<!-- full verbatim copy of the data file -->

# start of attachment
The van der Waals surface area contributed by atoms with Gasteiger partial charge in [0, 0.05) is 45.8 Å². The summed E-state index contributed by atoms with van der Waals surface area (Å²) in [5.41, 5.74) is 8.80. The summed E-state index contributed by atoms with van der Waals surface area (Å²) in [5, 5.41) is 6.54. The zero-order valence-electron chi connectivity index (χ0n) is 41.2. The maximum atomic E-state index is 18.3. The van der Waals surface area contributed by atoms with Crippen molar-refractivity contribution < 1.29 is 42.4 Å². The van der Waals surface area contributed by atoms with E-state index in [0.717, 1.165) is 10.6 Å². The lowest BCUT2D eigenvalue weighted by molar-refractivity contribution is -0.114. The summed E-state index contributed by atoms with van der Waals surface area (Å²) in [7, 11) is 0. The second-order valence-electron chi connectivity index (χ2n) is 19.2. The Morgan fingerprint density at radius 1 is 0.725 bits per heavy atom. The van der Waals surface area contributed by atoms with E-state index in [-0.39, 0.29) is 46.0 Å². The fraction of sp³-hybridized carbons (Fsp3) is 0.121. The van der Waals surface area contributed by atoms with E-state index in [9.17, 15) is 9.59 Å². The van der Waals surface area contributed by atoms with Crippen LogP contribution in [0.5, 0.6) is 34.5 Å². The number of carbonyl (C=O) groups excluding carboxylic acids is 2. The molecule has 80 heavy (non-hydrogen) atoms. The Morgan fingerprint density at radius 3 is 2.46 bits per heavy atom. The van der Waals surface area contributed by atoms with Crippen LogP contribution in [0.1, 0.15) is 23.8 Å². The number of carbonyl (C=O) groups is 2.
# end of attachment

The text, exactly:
The van der Waals surface area contributed by atoms with Gasteiger partial charge in [0, 0.05) is 45.8 Å². The summed E-state index contributed by atoms with van der Waals surface area (Å²) in [5.41, 5.74) is 8.80. The summed E-state index contributed by atoms with van der Waals surface area (Å²) in [5, 5.41) is 6.54. The zero-order valence-electron chi connectivity index (χ0n) is 41.2. The maximum atomic E-state index is 18.3. The van der Waals surface area contributed by atoms with Crippen molar-refractivity contribution < 1.29 is 42.4 Å². The van der Waals surface area contributed by atoms with E-state index in [0.717, 1.165) is 10.6 Å². The lowest BCUT2D eigenvalue weighted by molar-refractivity contribution is -0.114. The summed E-state index contributed by atoms with van der Waals surface area (Å²) in [7, 11) is 0. The second-order valence-electron chi connectivity index (χ2n) is 19.2. The Morgan fingerprint density at radius 1 is 0.725 bits per heavy atom. The van der Waals surface area contributed by atoms with E-state index in [-0.39, 0.29) is 46.0 Å². The fraction of sp³-hybridized carbons (Fsp3) is 0.121. The van der Waals surface area contributed by atoms with E-state index in [9.17, 15) is 9.59 Å². The van der Waals surface area contributed by atoms with Crippen LogP contribution in [0.5, 0.6) is 34.5 Å². The number of carbonyl (C=O) groups excluding carboxylic acids is 2. The molecule has 80 heavy (non-hydrogen) atoms. The Morgan fingerprint density at radius 3 is 2.46 bits per heavy atom. The van der Waals surface area contributed by atoms with Crippen LogP contribution in [0.1, 0.15) is 23.8 Å². The number of carbonyl (C=O) groups is 2.